The engineers at Displaytech, Inc., Longmont. CO, are producing what they say will be the next generation in data display devices. The new heir, following the history of CRTs. LCDs and plasma displays Also called "gas discharge display," a flat-screen technology that uses tiny cells lined with phosphor that are full of inert ionized gas (typically a mix of xenon and neon). Three cells make up one pixel (one cell has red phosphor, one green, one blue). . could be the LightCaster Ferroelectric Refers to a material that functions similarly to a ferromagnetic material in that it can be polarized into two states. Ferroelectric devices generally do not have any "ferrous" (iron) in them. See FeRAM and ferroelectric capacitor. Liquid Crystal (FLC FLC Federal Laboratory Consortium
FLC Fort Lewis College (Durango, Colorado, USA)
FLC Family Life Center
FLC Foreign Language Center
FLC Fuzzy Logic Controller
FLC Ferroelectric Liquid Crystal ) display panel. The unit is comprised of a 1 micron thick layer of binary FLC material layered over reflective metal atop a memory chip. Signals from the memory cells control the polarization polarization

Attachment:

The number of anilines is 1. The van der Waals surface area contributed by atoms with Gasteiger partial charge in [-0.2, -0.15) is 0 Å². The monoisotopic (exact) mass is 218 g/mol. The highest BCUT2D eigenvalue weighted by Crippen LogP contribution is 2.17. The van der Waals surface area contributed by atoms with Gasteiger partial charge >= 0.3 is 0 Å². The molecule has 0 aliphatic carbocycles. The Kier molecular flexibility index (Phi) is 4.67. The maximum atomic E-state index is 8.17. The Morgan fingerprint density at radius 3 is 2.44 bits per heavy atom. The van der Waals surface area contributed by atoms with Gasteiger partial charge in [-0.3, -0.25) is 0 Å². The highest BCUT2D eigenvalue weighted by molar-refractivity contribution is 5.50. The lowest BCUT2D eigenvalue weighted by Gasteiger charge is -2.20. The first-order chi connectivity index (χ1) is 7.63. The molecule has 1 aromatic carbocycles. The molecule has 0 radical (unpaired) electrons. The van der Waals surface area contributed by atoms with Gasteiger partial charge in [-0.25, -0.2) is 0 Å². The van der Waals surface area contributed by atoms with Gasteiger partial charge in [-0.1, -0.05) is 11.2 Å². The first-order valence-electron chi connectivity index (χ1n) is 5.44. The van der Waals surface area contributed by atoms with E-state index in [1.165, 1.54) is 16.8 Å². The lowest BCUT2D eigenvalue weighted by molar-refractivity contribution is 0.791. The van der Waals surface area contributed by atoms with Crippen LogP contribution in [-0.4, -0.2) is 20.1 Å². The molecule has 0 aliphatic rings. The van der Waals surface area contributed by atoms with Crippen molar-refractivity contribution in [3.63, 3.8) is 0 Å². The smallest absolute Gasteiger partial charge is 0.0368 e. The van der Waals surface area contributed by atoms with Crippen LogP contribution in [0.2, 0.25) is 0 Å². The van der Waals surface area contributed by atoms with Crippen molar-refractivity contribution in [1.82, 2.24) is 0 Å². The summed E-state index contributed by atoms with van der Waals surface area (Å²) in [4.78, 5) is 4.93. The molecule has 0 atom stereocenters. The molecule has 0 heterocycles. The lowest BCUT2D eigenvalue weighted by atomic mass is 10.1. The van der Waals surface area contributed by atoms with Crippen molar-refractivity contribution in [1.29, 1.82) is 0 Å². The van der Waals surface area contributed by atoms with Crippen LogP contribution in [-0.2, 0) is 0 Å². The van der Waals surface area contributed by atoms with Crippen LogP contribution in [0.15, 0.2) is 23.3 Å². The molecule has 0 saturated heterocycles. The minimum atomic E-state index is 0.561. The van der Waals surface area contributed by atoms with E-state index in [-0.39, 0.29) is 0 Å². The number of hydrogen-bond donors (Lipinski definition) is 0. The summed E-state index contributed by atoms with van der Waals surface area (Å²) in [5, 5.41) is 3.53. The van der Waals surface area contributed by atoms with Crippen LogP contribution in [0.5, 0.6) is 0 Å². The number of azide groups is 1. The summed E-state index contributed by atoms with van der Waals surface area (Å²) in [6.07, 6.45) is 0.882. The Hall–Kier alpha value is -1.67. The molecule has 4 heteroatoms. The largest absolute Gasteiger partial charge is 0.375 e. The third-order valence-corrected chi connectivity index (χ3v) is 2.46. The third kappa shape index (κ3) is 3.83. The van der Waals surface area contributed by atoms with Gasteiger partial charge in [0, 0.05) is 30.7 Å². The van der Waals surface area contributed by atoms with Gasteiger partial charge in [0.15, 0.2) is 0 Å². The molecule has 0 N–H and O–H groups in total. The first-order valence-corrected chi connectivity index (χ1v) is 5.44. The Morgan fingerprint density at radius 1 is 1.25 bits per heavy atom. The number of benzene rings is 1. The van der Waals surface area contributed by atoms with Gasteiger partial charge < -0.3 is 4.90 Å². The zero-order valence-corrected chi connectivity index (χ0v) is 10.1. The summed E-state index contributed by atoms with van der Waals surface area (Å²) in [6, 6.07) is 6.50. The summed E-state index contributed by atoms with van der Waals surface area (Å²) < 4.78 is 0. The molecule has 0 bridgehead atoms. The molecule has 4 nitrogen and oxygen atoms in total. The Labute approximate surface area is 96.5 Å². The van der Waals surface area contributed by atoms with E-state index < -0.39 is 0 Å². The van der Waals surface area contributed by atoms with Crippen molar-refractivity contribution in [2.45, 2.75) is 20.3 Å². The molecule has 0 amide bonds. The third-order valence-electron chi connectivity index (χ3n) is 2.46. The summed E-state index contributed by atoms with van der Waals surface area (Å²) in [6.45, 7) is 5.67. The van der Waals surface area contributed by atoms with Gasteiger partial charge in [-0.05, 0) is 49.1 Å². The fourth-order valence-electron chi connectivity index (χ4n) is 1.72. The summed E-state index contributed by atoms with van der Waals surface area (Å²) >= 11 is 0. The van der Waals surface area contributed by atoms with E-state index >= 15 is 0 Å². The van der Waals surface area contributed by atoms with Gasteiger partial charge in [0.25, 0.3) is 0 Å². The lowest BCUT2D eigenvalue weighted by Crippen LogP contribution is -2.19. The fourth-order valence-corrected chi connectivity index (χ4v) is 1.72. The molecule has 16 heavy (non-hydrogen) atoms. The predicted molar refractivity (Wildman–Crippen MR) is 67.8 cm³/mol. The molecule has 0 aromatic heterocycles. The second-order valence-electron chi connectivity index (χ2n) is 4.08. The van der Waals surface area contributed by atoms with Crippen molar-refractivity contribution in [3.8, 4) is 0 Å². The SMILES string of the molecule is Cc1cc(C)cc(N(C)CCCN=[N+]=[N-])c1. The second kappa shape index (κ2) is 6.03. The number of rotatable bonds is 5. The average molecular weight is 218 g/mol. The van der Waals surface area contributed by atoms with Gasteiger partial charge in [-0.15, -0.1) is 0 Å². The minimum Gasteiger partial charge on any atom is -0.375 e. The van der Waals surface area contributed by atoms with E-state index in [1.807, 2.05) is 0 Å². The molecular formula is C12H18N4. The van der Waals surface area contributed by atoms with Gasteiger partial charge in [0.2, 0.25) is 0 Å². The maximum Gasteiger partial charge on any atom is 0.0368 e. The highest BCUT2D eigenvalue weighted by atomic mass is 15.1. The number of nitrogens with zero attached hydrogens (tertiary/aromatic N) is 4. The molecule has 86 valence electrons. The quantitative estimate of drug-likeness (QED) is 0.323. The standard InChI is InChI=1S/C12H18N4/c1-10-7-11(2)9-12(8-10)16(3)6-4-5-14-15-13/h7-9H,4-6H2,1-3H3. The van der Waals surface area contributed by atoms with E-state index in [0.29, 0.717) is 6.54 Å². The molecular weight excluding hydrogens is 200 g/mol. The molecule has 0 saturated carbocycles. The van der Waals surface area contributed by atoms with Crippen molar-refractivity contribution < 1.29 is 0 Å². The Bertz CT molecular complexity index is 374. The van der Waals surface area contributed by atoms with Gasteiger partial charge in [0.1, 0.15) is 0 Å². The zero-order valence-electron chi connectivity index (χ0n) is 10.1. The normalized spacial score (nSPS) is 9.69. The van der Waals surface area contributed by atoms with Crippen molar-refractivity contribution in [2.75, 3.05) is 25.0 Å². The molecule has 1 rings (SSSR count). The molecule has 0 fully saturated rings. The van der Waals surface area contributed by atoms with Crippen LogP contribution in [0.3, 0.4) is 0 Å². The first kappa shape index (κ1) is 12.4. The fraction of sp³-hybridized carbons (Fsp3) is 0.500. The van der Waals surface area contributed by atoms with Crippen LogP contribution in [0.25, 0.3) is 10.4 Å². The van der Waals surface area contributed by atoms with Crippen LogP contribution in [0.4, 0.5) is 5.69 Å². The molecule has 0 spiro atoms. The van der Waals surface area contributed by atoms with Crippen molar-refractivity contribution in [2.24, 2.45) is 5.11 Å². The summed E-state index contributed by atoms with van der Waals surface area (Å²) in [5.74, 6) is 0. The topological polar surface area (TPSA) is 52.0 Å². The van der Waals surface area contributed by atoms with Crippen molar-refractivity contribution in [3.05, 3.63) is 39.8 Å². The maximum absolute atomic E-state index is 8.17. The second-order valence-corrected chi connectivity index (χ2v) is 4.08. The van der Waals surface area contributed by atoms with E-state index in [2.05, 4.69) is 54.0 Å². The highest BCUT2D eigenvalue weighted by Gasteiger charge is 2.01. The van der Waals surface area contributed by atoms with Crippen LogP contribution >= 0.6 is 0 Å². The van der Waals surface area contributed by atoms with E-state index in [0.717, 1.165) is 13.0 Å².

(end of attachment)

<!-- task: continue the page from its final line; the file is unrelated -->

Property of certain types of electromagnetic radiation in which the direction and magnitude of the vibrating electric field are related in a specified way. state of incident light, creating light and dark pixels. These microdisplays form pixels that are 7 microns in size, as opposed to the 25 micron pixel of current LCD displays, resulting in greater resolution. Further enhancing image quality is the very thin FLC layer, which virtually eliminates edge diffusion of the pixels that would occur with light passing through thicker materials. Capable of operating in a wide temperature range, the FLC material also switches extremely fast, moving to "on" and "off" states at the same speed, preventing blurring of moving image s. Building the display on the back of a chip makes them cheaper to produce. The image brightness allows them to be built into projection devices, such as monitors and large screen televisions, and their small size makes FLC panels directly applicable to personal and heads-up displays A display technology that superimposes images onto the inside of the windshield to enable drivers to view the information while keeping their eyes on the road. Heads-up displays (HUDs) are also used in goggles and helmets (see head mounted display). .